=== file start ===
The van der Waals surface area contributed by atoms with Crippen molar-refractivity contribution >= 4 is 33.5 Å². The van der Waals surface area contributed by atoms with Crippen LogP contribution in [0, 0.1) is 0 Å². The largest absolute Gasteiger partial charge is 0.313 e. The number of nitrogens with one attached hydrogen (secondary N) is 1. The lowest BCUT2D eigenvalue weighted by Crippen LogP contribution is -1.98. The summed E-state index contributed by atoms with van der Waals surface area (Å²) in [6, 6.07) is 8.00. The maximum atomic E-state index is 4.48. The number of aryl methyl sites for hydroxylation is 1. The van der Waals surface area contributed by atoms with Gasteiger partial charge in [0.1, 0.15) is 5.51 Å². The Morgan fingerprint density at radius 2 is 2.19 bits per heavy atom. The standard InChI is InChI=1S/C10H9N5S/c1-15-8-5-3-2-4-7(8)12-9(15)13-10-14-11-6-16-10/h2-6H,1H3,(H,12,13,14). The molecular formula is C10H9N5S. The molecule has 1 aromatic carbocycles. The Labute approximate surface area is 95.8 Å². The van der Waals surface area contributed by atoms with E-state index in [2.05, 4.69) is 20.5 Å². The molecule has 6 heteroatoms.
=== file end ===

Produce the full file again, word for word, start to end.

The van der Waals surface area contributed by atoms with Crippen molar-refractivity contribution >= 4 is 33.5 Å². The van der Waals surface area contributed by atoms with Crippen LogP contribution in [0, 0.1) is 0 Å². The largest absolute Gasteiger partial charge is 0.313 e. The number of nitrogens with one attached hydrogen (secondary N) is 1. The lowest BCUT2D eigenvalue weighted by Crippen LogP contribution is -1.98. The summed E-state index contributed by atoms with van der Waals surface area (Å²) in [6, 6.07) is 8.00. The maximum atomic E-state index is 4.48. The number of aryl methyl sites for hydroxylation is 1. The van der Waals surface area contributed by atoms with Gasteiger partial charge in [0.1, 0.15) is 5.51 Å². The Morgan fingerprint density at radius 2 is 2.19 bits per heavy atom. The standard InChI is InChI=1S/C10H9N5S/c1-15-8-5-3-2-4-7(8)12-9(15)13-10-14-11-6-16-10/h2-6H,1H3,(H,12,13,14). The molecular formula is C10H9N5S. The molecule has 1 aromatic carbocycles. The Labute approximate surface area is 95.8 Å². The van der Waals surface area contributed by atoms with E-state index in [2.05, 4.69) is 20.5 Å². The molecule has 6 heteroatoms.